Ix'|V erfc ( '| t' ] 1
(3)

y'(x',t')= erfc t' > 1



where

y' xtan(P -ab) t
= "O tbp


in which in this idealized solution, bypassing at t' = 1 commences. This solution is highly idealized
and considers unidirectional waves and a profile that is displaced seaward and landward without
change of form due to deposition and erosion, respectively. Nevertheless, some insight into the
problem of concern can be gained through examining the above solutions. In particular, the patterns
ofupdrift deposition are of interest. Figure 12 in the main text and reproduced here as Figure A-l,
presents the longshore distribution of non-dimensional deposition rate as a function of various non-
dimensional times, t'. It is seen that initially as illustrated for the smallest t' presented (t' = 0.1), the
deposition rate is highest near the jetty. As time progresses and the shoreline segment near the jetty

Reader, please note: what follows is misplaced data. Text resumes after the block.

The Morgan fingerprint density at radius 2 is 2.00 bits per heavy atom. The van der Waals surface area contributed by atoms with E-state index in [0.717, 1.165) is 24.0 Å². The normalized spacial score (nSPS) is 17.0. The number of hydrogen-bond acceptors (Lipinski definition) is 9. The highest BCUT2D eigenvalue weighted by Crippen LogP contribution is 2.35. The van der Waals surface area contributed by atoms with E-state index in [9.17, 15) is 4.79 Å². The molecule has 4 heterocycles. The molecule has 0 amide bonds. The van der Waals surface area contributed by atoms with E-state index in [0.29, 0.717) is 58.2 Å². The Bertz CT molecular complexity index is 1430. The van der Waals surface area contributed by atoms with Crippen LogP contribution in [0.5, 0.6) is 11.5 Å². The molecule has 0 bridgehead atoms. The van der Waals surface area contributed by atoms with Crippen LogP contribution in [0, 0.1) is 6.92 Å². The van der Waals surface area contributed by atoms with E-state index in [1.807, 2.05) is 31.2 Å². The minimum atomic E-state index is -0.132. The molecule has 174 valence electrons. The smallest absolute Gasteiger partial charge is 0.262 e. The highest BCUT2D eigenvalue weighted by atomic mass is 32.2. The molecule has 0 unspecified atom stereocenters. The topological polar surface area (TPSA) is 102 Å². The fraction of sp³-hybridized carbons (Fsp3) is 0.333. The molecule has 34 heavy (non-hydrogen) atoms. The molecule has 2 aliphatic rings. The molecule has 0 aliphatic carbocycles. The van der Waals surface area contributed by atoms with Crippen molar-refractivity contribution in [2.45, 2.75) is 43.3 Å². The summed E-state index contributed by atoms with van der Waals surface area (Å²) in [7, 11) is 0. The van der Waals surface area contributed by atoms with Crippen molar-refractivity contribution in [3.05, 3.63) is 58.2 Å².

becomes impounded to capacity and commences bypassing, there is an updrift migration of the
location of the peak migration rate. Additionally, the length of the deposition pattern becomes
broader. At any particular time, the total depositional rate updrift of the updrift jetty must equal the
difference between the ambient transport rate into the updrift region and the bypassing rate.


A-2










I I


I I I I


)-



0

0
c




c,
a)
0
0-







E
0
C



0

z
c-


2.0

1.8

1.6

1.4

1.2

1.0

0.8

0.6

0.4

0.2

0.0


4 5

Distance


6 7 8

Updrift of Jetty,


9

-X'


Figure A-1. Longshore Distribution of Non-Dimensional

Deposition Rate.


1 2 3

Non-Dimensional


I "


10





'~~~ I I I

t' = 0.1
11=1.0
........ V' = 5.0
t' = 20 -




.1








LLL_ I_ i I i I i -__


L_ L __ L --- I L I I I I I I I I


- - - - - . . . . . .

..........

- - - - - - - - . . . . .

......................

...........

. . . . . . . . . . .

... .............................

. . . . . . . . . . .

'-7: L